A Chinese blogger sentenced to a year in a labor camp said a court cleared his name Friday in the first known instance of judges overturning a case linked to China’s biggest political scandal in years.
Fang Hong said a court in the southwestern city of Chongqing threw out his conviction for lack of evidence and ruled that the year he spent in the labor camp was an illegal detention. He said he would seek state compensation of about $6,000 and apologies from the city government and media outlets that put forward the accusations against him.
“I am very happy both personally and for the city of Chongqing,” Fang told The Associated Press. “This is the start of a process of restoring the rule of law in the city.”
The retired civil servant was arrested after posting a brief poem mocking now-disgraced politician Bo Xilai, who ruthlessly attacked critics and accused gang bosses in Chongqing before being dismissed as the city’s Communist Party chief and suspended from other posts in March. Fang was convicted and sentenced in April 2011.
A clerk reached by phone at the Chongqing Third Intermediate Court confirmed that Fang’s case had been heard Friday but declined to give details or her name in line with regulations. She said a verdict would be announced through state media. The official Xinhua News Agency also said Fang’s case was being heard, but gave no verdict.
In an apparently related development, a former Chongqing district police chief, Wang Pengfei, and a former commander, Li Yang, were formally removed from their posts, the Chongqing Morning Post newspaper reported Friday. No other details were given, although earlier news reports said they had been detained months ago in relation to the Bo scandal.
Both men had served under Bo’s former police chief and right-hand man, Wang Lijun, who is now in custody after making a shocking visit to a U.S. Consulate in the nearby city of Chengdu in January. Wang is thought to have told the Americans about Bo’s transgressions and his concerns over the suspicious death last November of British businessman Neil Heywood, a longtime Bo family confidante.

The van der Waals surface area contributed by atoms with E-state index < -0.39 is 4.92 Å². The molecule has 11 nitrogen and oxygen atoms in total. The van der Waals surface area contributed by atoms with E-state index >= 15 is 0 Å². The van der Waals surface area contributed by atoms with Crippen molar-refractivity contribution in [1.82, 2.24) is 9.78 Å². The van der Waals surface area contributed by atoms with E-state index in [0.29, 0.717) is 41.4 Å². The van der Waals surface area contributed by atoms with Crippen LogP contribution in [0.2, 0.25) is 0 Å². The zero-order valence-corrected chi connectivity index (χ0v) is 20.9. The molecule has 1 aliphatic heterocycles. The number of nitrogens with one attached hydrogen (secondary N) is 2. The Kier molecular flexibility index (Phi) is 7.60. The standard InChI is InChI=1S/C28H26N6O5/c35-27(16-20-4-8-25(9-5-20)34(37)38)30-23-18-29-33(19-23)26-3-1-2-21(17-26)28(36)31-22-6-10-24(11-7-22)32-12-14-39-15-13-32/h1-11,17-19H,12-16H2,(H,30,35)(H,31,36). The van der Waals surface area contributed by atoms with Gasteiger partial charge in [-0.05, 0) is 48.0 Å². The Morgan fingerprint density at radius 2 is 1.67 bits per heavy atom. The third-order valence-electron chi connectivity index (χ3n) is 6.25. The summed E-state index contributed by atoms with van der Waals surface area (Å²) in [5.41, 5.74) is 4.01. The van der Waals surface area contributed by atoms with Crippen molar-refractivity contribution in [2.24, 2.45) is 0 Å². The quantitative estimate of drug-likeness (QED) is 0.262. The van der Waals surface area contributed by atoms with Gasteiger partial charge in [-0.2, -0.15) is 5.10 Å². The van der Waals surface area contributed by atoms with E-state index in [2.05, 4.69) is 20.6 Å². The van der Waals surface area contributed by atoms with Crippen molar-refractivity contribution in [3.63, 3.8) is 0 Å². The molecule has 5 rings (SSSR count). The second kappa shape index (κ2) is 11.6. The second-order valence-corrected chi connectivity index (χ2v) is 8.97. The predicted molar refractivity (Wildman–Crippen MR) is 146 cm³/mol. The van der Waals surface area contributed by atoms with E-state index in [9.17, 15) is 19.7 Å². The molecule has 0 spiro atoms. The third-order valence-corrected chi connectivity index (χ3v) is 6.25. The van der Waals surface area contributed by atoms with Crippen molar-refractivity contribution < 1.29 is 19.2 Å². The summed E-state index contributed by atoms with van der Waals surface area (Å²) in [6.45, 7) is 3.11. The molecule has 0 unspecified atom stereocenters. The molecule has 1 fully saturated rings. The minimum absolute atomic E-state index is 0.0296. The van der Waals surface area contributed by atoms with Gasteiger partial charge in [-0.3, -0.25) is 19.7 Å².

As a member of the Communist Party’s Politburo, Bo had been tipped as a likely candidate for one of the nine seats on its all-powerful Standing Committee when a new generation of leaders is named later this year. His downfall sent shockwaves through the party and Chinese society, prompting rumors of divisions within the leadership and even a possible coup attempt.
Overturning cases handed down during Bo’s rule is a further attack on his legacy, and while many others are seeking redress, Fang is believed to be the first to have successfully done so.
Bo was reprimanded after Wang’s consulate visit, sparked by a falling-out between the two men thought to be related to the investigation into Heywood’s death. Formerly one of China’s highest-profile politicians, Bo is currently under investigation by the ruling Communist Party’s disciplinary body, while his wife and an aide have been named as suspects in Heywood’s murder.
Fang, who was released April 28, said he was allowed one 18-day furlough during his year in the labor camp, part of a controversial network of detention centers used to punish minor criminals, protesters and dissidents with terms of up to three years. He said officials threatened to arrest his son unless he promised not to criticize officials or the party, while his days were spent making Christmas ornaments for export to Europe.
Writing under the name “Bamboo shoot Fang,” the 51-year-old former Chongqing forestry officer was already known as a sharp-tongued critic of Bo’s signature policies of fighting gangs and promoting the public singing of Mao Zedong-era propaganda songs.
But it was the scatological two-line ditty about Bo and Wang posted to his microblog April 21 last year – and which quickly went viral – that brought the authorities’ wrath down on Fang. Called to a police station for questioning, he was put before a police tribunal and sentenced for “fabricating facts and disturbing public order,” according to a document issued by the Chongqing Reform Through Labor Committee.
Pu Zhiqiang, one of three high-powered Beijing lawyers advising Fang, said the case had inspired a new appeal to China’s legislature to do away with the labor camp system that is supposed to punish petty criminals but is frequently used to silence political voices.
“We’re hoping they will scratch a system that is unjust and illegal,” Pu said.
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